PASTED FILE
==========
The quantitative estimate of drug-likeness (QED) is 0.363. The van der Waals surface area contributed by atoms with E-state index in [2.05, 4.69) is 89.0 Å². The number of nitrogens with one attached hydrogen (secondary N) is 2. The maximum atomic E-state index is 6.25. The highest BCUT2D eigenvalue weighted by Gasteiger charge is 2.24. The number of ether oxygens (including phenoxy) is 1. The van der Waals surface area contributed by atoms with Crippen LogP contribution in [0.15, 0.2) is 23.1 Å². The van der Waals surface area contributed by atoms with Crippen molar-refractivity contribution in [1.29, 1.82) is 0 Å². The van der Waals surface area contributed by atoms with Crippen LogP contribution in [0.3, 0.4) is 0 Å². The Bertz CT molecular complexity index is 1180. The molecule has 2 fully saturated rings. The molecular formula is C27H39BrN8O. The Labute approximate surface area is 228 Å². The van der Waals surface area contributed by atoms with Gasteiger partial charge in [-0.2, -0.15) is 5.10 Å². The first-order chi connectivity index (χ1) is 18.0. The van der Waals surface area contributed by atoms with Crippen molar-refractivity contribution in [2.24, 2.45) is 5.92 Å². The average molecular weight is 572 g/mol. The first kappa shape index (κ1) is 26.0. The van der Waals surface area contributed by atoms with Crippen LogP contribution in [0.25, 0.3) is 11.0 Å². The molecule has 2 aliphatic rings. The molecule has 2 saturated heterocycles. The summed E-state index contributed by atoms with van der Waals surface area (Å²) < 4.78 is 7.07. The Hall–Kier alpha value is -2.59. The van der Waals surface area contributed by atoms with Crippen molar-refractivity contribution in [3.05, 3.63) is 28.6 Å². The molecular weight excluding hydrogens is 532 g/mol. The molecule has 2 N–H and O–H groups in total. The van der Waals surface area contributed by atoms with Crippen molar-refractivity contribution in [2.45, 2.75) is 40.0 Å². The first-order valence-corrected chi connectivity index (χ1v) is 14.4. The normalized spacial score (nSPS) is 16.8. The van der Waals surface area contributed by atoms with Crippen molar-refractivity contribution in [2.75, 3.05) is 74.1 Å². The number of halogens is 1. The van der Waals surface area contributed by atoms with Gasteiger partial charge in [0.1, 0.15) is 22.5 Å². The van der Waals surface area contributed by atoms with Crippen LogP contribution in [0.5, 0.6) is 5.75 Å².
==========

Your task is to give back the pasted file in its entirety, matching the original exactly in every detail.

The quantitative estimate of drug-likeness (QED) is 0.363. The van der Waals surface area contributed by atoms with E-state index in [2.05, 4.69) is 89.0 Å². The number of nitrogens with one attached hydrogen (secondary N) is 2. The maximum atomic E-state index is 6.25. The highest BCUT2D eigenvalue weighted by Gasteiger charge is 2.24. The number of ether oxygens (including phenoxy) is 1. The van der Waals surface area contributed by atoms with Crippen LogP contribution in [0.15, 0.2) is 23.1 Å². The van der Waals surface area contributed by atoms with Crippen molar-refractivity contribution in [1.29, 1.82) is 0 Å². The van der Waals surface area contributed by atoms with Crippen LogP contribution in [0.3, 0.4) is 0 Å². The Bertz CT molecular complexity index is 1180. The molecule has 2 fully saturated rings. The molecular formula is C27H39BrN8O. The Labute approximate surface area is 228 Å². The van der Waals surface area contributed by atoms with Gasteiger partial charge in [-0.2, -0.15) is 5.10 Å². The first-order chi connectivity index (χ1) is 18.0. The van der Waals surface area contributed by atoms with Crippen molar-refractivity contribution in [2.24, 2.45) is 5.92 Å². The average molecular weight is 572 g/mol. The first kappa shape index (κ1) is 26.0. The van der Waals surface area contributed by atoms with Crippen LogP contribution in [0.25, 0.3) is 11.0 Å². The molecule has 2 aliphatic rings. The molecule has 2 saturated heterocycles. The summed E-state index contributed by atoms with van der Waals surface area (Å²) < 4.78 is 7.07. The Hall–Kier alpha value is -2.59. The van der Waals surface area contributed by atoms with Crippen molar-refractivity contribution in [3.05, 3.63) is 28.6 Å². The molecular weight excluding hydrogens is 532 g/mol. The molecule has 2 N–H and O–H groups in total. The van der Waals surface area contributed by atoms with Crippen molar-refractivity contribution in [2.45, 2.75) is 40.0 Å². The first-order valence-corrected chi connectivity index (χ1v) is 14.4. The normalized spacial score (nSPS) is 16.8. The van der Waals surface area contributed by atoms with Crippen molar-refractivity contribution in [2.75, 3.05) is 74.1 Å². The number of halogens is 1. The van der Waals surface area contributed by atoms with Gasteiger partial charge in [0.1, 0.15) is 22.5 Å². The van der Waals surface area contributed by atoms with Crippen LogP contribution in [0.5, 0.6) is 5.75 Å².